JUL 27, 2017 11:44 AM PDT

Thanks for the cheese, microbes

WRITTEN BY: Kerry Evans

Cheese. I eat a lot of it. Now that I think of it, I’ve never met anyone who didn’t like cheese. How can you not like cheese?

Cheesemakers in the US produce some 1,700 different kinds of cheese. I didn’t even know there were that many cheeses. To me, cheese has always seemed like a pretty complicated thing to make, probably because I’ve never really known how it’s made. Turns out, the concept is pretty simple. Cheese is just milk without the water. More specifically, cheese is concentrated milk protein and fat.

Microbes give cheese distinct tastes and smells.

Image: ShopRite

The “ingredients” for making cheese are also simple - milk, microbes, enzymes, and salt. At this point, my question is “What the heck are the microbes for?”

Lactic acid bacteria - added as a starter culture or already present in the milk - ferment lactose in the milk into lactic acid. This acidifies the milk, overcoming the repulsive forces that milk proteins exert on each other - these forces keep milk in a liquid state. Once the forces are overcome, the milk proteins stick to each other, forming the curds. The whey is the liquid that is left over. Then, the curds and drained and pressed to form a wheel or block. Near the end of the process, more microbes are sometimes added for a ripening step.

In the 1800s, Louis Pasteur realized how important microbes are for making cheese (and other yummy things like wine and beer). He also applied the process of pasteurization to cheese, removing any unwanted pathogens and keeping the cheese from spoiling.  

The lactic acid bacteria used as starter cultures are usually lactococci (sphere-shaped) or lactobacilli (rod-shaped). These Gram-positive bacteria produce lactic acid by fermenting six-carbon sugars. They’re also used to produce other fermented foods, including pickles and sourdough bread (along with yeast). Two species, L. casei and L. brevis, are used to make sour beers, but they can actually spoil other types of beer.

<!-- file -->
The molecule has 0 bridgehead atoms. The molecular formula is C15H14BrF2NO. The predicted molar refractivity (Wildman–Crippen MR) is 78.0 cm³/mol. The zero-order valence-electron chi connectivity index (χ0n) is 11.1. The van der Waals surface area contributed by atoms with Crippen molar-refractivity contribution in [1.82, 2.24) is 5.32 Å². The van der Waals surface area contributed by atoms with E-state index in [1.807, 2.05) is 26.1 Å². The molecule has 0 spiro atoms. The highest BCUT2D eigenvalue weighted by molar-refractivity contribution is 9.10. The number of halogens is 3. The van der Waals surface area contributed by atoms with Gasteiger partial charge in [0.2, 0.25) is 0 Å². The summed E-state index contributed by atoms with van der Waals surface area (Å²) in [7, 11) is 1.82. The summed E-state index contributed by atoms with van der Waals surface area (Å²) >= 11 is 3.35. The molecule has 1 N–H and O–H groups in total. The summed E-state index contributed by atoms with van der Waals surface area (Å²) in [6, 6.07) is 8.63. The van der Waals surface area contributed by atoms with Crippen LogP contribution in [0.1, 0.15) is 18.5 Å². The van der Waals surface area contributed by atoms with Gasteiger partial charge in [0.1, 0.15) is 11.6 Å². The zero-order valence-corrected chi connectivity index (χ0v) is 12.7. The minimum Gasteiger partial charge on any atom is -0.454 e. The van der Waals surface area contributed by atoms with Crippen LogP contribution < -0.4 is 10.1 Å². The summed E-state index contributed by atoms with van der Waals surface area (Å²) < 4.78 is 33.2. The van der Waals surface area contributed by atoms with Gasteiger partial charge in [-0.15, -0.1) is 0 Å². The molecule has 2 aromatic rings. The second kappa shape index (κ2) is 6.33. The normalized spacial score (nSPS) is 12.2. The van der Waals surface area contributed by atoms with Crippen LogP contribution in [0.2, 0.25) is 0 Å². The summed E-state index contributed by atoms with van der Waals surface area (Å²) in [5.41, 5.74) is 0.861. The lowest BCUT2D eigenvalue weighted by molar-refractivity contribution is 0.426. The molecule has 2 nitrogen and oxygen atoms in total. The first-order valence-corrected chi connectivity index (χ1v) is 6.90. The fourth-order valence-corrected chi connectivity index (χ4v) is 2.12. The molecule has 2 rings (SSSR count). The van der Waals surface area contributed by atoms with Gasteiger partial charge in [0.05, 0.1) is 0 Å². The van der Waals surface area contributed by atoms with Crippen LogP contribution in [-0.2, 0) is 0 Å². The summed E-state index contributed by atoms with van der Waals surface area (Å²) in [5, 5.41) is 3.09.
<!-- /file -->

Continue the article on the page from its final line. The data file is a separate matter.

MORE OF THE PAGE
Ever wondered how Swiss cheese gets its holes? Propionobacter shermanii makes them! These Gram-positive bacteria convert acetic acid to propionic acid and carbon dioxide - bubbles of carbon dioxide carve out the holes in the cheese. In non-cheese news, these bacteria may also help prevent colon cancer, owing to an ability to “cleanse” the gastrointestinal tract.

Don’t forget about the fungi! Two species of blue mold - Penicillium roqueforti and Penicillium glaucum - give blue cheese its color and flavor. Those blue veins that run through blue cheese are mold - it's able to grow through blocks of cheese because it doesn't need much oxygen to grow. Not only do Penicillium species help make cheese, they also make antibiotics - some would consider these equally important contributions to humanity (though I don’t care for blue cheese).

Finally, some cheeses are smelly. This stench is made by Brevibacter linens, a so-called smear bacterium. These Gram-positive soil bacteria break down proteins to produce garlicky and fishy smells (S-methyl thioesters) akin to poorly washed feet. Not surprising - B. linens is a part of our skin microbiome. Unfortunately, this aroma also attracts mosquitoes - don’t leave your cheese or feet out!

Of course, cheesemaking is more complex than what I've described here, but I hope you now have a greater appreciation for cheese-making microbes - I know I do. I’ll be thanking the microbes next time I snack on a hunk of cheddar.  

Sources: Serious Eats, American Society for Microbiology, Wikipedia, MicrobeWiki

About the Author
  • Kerry received a doctorate in microbiology from the University of Arkansas for Medical Sciences.
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